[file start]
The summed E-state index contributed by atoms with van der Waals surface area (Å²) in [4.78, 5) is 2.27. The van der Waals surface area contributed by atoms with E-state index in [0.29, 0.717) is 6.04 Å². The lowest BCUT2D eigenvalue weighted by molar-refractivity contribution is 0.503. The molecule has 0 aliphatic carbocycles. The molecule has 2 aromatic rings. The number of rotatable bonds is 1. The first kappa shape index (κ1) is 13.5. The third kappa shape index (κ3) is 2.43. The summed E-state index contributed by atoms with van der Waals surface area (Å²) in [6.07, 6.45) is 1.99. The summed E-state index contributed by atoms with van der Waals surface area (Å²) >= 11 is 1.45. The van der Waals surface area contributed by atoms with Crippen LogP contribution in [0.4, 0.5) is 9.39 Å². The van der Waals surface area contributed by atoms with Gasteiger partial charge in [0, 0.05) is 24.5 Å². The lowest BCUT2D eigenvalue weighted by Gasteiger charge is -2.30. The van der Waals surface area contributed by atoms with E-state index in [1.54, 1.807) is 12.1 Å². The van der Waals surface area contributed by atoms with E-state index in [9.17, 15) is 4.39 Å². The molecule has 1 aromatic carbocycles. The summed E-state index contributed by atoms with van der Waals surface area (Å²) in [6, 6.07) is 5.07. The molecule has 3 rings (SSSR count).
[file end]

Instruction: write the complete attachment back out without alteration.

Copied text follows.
The summed E-state index contributed by atoms with van der Waals surface area (Å²) in [4.78, 5) is 2.27. The van der Waals surface area contributed by atoms with E-state index in [0.29, 0.717) is 6.04 Å². The lowest BCUT2D eigenvalue weighted by molar-refractivity contribution is 0.503. The molecule has 0 aliphatic carbocycles. The molecule has 2 aromatic rings. The number of rotatable bonds is 1. The first kappa shape index (κ1) is 13.5. The third kappa shape index (κ3) is 2.43. The summed E-state index contributed by atoms with van der Waals surface area (Å²) in [6.07, 6.45) is 1.99. The summed E-state index contributed by atoms with van der Waals surface area (Å²) >= 11 is 1.45. The van der Waals surface area contributed by atoms with Crippen LogP contribution in [0.4, 0.5) is 9.39 Å². The van der Waals surface area contributed by atoms with Gasteiger partial charge in [0, 0.05) is 24.5 Å². The lowest BCUT2D eigenvalue weighted by Gasteiger charge is -2.30. The van der Waals surface area contributed by atoms with E-state index in [1.54, 1.807) is 12.1 Å². The van der Waals surface area contributed by atoms with E-state index in [9.17, 15) is 4.39 Å². The molecule has 1 aromatic carbocycles. The summed E-state index contributed by atoms with van der Waals surface area (Å²) in [6, 6.07) is 5.07. The molecule has 3 rings (SSSR count).